Hurricane Sam blows in to boost Scarlets
THE Scarlets have announced their first signing for next season with the recruitment of Hurricanes lock Sam Lousi.
The 27-year-old will head to Llanelli after spending three seasons with the Wellington-based Super Rugby outfit.
Auckland-born with Tongan heritage, Lousi grew up playing rugby league. His older brother Sione plays international rugby league for Tonga.
The younger Lousi looked destined to follow a similar path, signing for local NRL outfit New Zealand Warriors and playing a part in their Toyota Cup wins in 2010 and 2011 (the Toyota Cup is the under-20s competition).
However, senior appearances for the Warriors were hard to come by and by 2013 Lousi was in danger of becoming a league reject.
Enter an invitation to cross codes from an unlikely source.
“I had played league my whole life but was going nowhere in the NRL,” Lousi told The Roar in 2017.
“In 2014 the strength and conditioning coach at the Warriors was from Sydney and an old friend of Michael Cheika.
“Michael was seeking some athletic forwards to join the Waratahs. My agent got in touch with Michael and my move to union happened pretty quickly.”
However, after being convinced to switch codes by the soon-to-be Australia coach, his time at the Waratahs wasn’t a roaring success, with a shoulder injury curtailing his progress.
But a move back across the Tasman Sea to New Zealand and the Hurricanes, where Chris Boyd had identified the lock as a “big, powerful man” with “a lot of raw potential”, saw Lousi’s stature in union grow.
After initially being called cumbersome by critics, he established himself as an important part of the Canes’ pack.
Lousi made no secret of his desire to pull on the All Blacks jersey and there have been whispers that Steve Hansen had been looking at him.
The move to Llanelli rules him out of a call-up for New Zealand, but he could still play Test rugby for Tonga.
Standing at 6ft 5in and weighing 19 stone, the 27-year-old has always done the rough and tumble well.
Like all good rugby league locks, Lousi is a battering ram with an offload and those basics have carried through well to union.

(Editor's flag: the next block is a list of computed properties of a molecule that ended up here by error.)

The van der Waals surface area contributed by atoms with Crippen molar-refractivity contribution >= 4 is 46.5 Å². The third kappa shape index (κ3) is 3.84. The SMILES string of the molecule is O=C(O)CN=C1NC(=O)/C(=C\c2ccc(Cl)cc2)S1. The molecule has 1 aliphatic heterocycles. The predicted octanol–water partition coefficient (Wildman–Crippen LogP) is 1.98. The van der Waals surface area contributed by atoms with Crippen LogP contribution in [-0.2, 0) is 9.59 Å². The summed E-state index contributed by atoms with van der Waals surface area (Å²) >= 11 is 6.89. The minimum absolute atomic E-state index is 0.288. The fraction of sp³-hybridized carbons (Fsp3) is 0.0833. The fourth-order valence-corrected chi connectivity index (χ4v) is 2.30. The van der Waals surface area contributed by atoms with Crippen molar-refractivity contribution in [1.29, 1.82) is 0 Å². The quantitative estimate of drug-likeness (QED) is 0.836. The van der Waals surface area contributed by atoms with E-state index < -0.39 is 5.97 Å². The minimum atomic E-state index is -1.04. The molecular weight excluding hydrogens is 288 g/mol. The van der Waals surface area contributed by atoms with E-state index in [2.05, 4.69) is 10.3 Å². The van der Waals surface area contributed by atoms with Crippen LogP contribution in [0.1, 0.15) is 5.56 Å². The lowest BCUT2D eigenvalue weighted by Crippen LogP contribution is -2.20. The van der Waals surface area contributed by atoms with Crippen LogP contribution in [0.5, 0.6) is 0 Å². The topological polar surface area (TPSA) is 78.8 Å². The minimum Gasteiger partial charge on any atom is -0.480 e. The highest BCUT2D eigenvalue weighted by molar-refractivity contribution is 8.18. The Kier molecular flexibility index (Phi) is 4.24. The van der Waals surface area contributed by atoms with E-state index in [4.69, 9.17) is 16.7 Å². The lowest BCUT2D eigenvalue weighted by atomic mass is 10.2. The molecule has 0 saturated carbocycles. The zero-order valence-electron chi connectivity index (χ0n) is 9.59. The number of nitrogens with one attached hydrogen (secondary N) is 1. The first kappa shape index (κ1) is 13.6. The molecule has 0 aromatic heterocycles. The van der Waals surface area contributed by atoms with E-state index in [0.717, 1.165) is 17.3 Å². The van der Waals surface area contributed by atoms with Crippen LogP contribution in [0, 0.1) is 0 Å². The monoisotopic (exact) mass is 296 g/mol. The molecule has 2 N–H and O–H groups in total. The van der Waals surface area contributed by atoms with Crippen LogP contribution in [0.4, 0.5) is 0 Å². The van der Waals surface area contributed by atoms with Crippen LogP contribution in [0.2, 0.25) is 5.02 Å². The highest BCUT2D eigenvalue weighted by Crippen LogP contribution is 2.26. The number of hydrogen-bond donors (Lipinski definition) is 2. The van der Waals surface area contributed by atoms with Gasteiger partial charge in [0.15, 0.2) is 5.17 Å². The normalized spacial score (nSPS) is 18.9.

Seemingly what held him back for so long after switching codes was that the Waratahs didn’t seem too interested in teaching him the game beyond those basics.
“It was all good,” Lousi told Stuff.NZ about his time in New South Wales.
“They made it kind of easy for me there, just keeping me out of the lineouts and just running really.”
But in Wellington Lousi has developed into a more rounded player.
He can hit rucks effectively, he offers plenty of ballast in the scrum and, ironically given how he was put on the periphery of it at the Waratahs, the line-out is now something he builds his entire game around.
“I do like to carry, but I think my confidence comes from my line-outs and giving quality ball and having quality jumps and lifting and all that,” added Lousi.
“I figure if I have a good day at setpiece, then I’ll be happy with my game. So I think line-outs are more important to me [than anything else].”
He’s a monster tackler, as any of the British and Irish Lions who featured in the 31-31 draw at the Westpac two years ago will attest.
But there is one particular brand of tackle that sets Lousi apart — the choke tackle.
For many it’s a scourge of the game but it’s an undeniable area of strength Lousi has carried over from his league days.
In fact, one Twitter user once quipped he could hold up the Titanic.
How he will fit in at the Scarlets depends on how Brad Mooar wants to play, but it seems Lousi is exactly the sort of player current coach Wayne Pivac would have loved to recruit last summer.
The future Wales coach spoke at the start of this season about tweaking the Scarlets game to cope with the losses of key forwards like Tadhg Beirne and John Barclay but also to avoid being physically manhandled, as was the case with Bath at home and the two clashes with Leinster at the Aviva Stadium last year.
Blade Thomson was brought in to add not just an offloading threat to the Scarlets’ wide channels but also a physical ball-carrying threat.
The same goes for Uzair Cassiem, another physical threat brought in to add brute force to the Scarlets’ verve.
Lousi seems perfect in that regard. Capable of trucking the ball up phase after phase, allowing the Scarlets to actually thrive in the tight, but also able to release an offload should the opportunity arise.
On the other side of the ball is where Lousi’s influence could be interesting to see.
At their peak the Scarlets utilised several turnover threats to initiate attacking opportunities. With Beirne, Barclay and James Davies, the Scarlets could target the breakdown and then attack on transition.
With no Beirne or Barclay now, targeting the breakdown is harder, but Lousi’s presence could see the choke tackle becoming another way of forcing opponents to cough up the ball.
The most pleasing aspect is that many in Wellington still feel Lousi is a work in progress, with plenty more in the tank as he continues to develop as a player.
Sam Lousi of the Hurricanes is tackled by the Lions’ Tommy Seymour during the 2017 match between the Hurricanes and the tourists in Welington.